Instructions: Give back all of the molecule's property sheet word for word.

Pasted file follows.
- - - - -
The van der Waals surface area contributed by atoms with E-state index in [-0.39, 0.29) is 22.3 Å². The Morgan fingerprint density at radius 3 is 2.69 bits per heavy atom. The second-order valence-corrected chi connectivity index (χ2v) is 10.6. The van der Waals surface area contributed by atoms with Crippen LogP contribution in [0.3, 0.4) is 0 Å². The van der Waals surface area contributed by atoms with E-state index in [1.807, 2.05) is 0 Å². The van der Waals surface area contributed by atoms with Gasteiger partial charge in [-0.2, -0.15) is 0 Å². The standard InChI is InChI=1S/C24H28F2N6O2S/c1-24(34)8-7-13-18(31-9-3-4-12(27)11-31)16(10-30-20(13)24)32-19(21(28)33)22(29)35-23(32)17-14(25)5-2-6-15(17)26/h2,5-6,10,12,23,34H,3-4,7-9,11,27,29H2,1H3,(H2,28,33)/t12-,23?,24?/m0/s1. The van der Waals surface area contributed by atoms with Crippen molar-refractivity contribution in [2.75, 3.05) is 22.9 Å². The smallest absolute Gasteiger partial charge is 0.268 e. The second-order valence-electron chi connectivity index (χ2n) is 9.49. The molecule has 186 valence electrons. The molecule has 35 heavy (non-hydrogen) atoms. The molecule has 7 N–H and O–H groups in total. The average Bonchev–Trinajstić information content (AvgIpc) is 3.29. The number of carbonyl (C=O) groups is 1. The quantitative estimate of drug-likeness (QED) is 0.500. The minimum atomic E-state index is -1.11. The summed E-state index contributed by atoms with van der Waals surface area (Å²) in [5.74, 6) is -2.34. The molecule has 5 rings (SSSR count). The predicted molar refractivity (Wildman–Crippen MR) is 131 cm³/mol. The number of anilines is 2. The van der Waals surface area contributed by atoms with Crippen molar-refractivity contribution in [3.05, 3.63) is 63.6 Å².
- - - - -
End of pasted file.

The van der Waals surface area contributed by atoms with E-state index in [-0.39, 0.29) is 22.3 Å². The Morgan fingerprint density at radius 3 is 2.69 bits per heavy atom. The second-order valence-corrected chi connectivity index (χ2v) is 10.6. The van der Waals surface area contributed by atoms with Crippen LogP contribution in [0.3, 0.4) is 0 Å². The van der Waals surface area contributed by atoms with E-state index in [1.807, 2.05) is 0 Å². The van der Waals surface area contributed by atoms with Gasteiger partial charge in [-0.2, -0.15) is 0 Å². The standard InChI is InChI=1S/C24H28F2N6O2S/c1-24(34)8-7-13-18(31-9-3-4-12(27)11-31)16(10-30-20(13)24)32-19(21(28)33)22(29)35-23(32)17-14(25)5-2-6-15(17)26/h2,5-6,10,12,23,34H,3-4,7-9,11,27,29H2,1H3,(H2,28,33)/t12-,23?,24?/m0/s1. The van der Waals surface area contributed by atoms with Crippen molar-refractivity contribution in [2.75, 3.05) is 22.9 Å². The smallest absolute Gasteiger partial charge is 0.268 e. The second-order valence-electron chi connectivity index (χ2n) is 9.49. The molecule has 186 valence electrons. The molecule has 35 heavy (non-hydrogen) atoms. The molecule has 7 N–H and O–H groups in total. The average Bonchev–Trinajstić information content (AvgIpc) is 3.29. The number of carbonyl (C=O) groups is 1. The quantitative estimate of drug-likeness (QED) is 0.500. The minimum atomic E-state index is -1.11. The summed E-state index contributed by atoms with van der Waals surface area (Å²) in [5.74, 6) is -2.34. The molecule has 5 rings (SSSR count). The predicted molar refractivity (Wildman–Crippen MR) is 131 cm³/mol. The number of anilines is 2. The van der Waals surface area contributed by atoms with Crippen molar-refractivity contribution in [3.05, 3.63) is 63.6 Å².